Our best-interest analysis is guided by consideration of the non-exhaustive Holley factors. See Holley v. Adams, 544 S.W.2d 367, 371–72 (Tex. 1976). These factors include: (1) the child's desires; (2) the child's present and future emotional and physical needs; (3) any present or future emotional and physical danger to the child; (4) the parental abilities of the individuals seeking custody; (5) the programs available to assist the individuals seeking custody to promote the child's best interest; (6) the plans for the child by the individuals or agency seeking custody; (7) the stability of the home or proposed placement; (8) the parent's acts or omissions which may indicate that the existing parent-child relationship is improper; and (9) any excuse for the parent's acts or omissions. See id.; In re E.C.R., 402 S.W.3d 239, 249 n.9 (Tex. 2013). The Department is not required to prove each factor, and the absence of evidence regarding some of the factors does not preclude the factfinder from reasonably forming a strong conviction that termination is in the child's best interest, particularly if the evidence is undisputed that the parent-child relationship endangered the safety of the child. See In re C.H., 89 S.W.3d 17, 27 (Tex. 2002). The focus of our review is whether the evidence, as a whole, is sufficient for the trial court to have formed a strong conviction or belief that termination of the parent-child relationship is in the best interest of the child. Id.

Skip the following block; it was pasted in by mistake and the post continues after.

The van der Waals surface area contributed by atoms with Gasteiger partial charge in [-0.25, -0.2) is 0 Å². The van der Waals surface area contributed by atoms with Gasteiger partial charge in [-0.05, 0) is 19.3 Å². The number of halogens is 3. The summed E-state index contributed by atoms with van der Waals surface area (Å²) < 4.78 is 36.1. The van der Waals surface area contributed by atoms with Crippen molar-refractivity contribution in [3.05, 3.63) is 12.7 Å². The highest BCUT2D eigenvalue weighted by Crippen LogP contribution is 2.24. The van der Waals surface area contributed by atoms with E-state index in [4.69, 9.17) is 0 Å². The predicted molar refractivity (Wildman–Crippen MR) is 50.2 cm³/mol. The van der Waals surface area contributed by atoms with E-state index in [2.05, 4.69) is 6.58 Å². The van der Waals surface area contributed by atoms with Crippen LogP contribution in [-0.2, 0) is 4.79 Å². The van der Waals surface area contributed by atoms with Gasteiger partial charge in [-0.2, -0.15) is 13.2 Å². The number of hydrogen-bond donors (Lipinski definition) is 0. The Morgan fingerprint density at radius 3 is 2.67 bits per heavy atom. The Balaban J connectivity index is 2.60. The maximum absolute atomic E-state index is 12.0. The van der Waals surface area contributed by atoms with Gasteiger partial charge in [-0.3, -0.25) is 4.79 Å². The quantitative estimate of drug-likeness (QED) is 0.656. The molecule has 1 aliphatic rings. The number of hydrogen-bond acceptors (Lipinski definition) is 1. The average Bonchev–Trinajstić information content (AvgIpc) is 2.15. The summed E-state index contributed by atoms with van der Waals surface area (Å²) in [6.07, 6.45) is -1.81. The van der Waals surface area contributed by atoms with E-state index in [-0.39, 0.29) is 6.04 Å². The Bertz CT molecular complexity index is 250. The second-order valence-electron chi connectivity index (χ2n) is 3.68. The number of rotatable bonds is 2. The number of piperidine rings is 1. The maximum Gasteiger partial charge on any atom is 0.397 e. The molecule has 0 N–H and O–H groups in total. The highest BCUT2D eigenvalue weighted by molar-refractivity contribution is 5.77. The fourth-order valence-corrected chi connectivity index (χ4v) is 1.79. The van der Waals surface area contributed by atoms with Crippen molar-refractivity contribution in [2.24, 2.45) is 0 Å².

At trial, there was evidence that Mother had failed to provide her children with a safe, stable home. The Department removed the children for medical treatment for burns, bites, and scratches, and the Department's investigator testified to the danger an uncovered fan posed to the children. Indeed, Mother did not challenge the predicate findings that she engaged in conduct or placed the children with persons or in conditions that endangered the children's physical and emotional well-being. See Tex. Fam. Code Ann. § 161.001(b)(1)(D), (E); In re C.H., 89 S.W.3d at 28 (holding the same evidence may be probative of both section 161.001(b)(1) grounds and best interest). The Department became involved with the children when Mother was being arrested, and the caseworker testified Mother had recently been arrested for failure to identify. See In re S.M.L., 171 S.W.3d 472, 479 (Tex.App.-Houston [14th Dist.] 2005, no pet.) ("When [a parent] . . . repeatedly commit[s] criminal acts that subject them to the possibility of incarceration, that can negatively impact a child's living environment and emotional well-being."); see also In re X.J.L., No. 04-17-00466-CV, 2017 WL 4655102, at *3 (Tex.App.-San Antonio Oct. 18, 2017, no pet.) (mem. op.) (stating a parent's inability to maintain a lifestyle free of criminal activity is relevant to a best-interest determination because it subjects the child to instability and endangers their physical and emotional well-being). The caseworker also testified that Mother had physically assaulted the children's grandmother and a charge for endangerment to the children was pending against Mother. According to the caseworker, Mother stated she was ...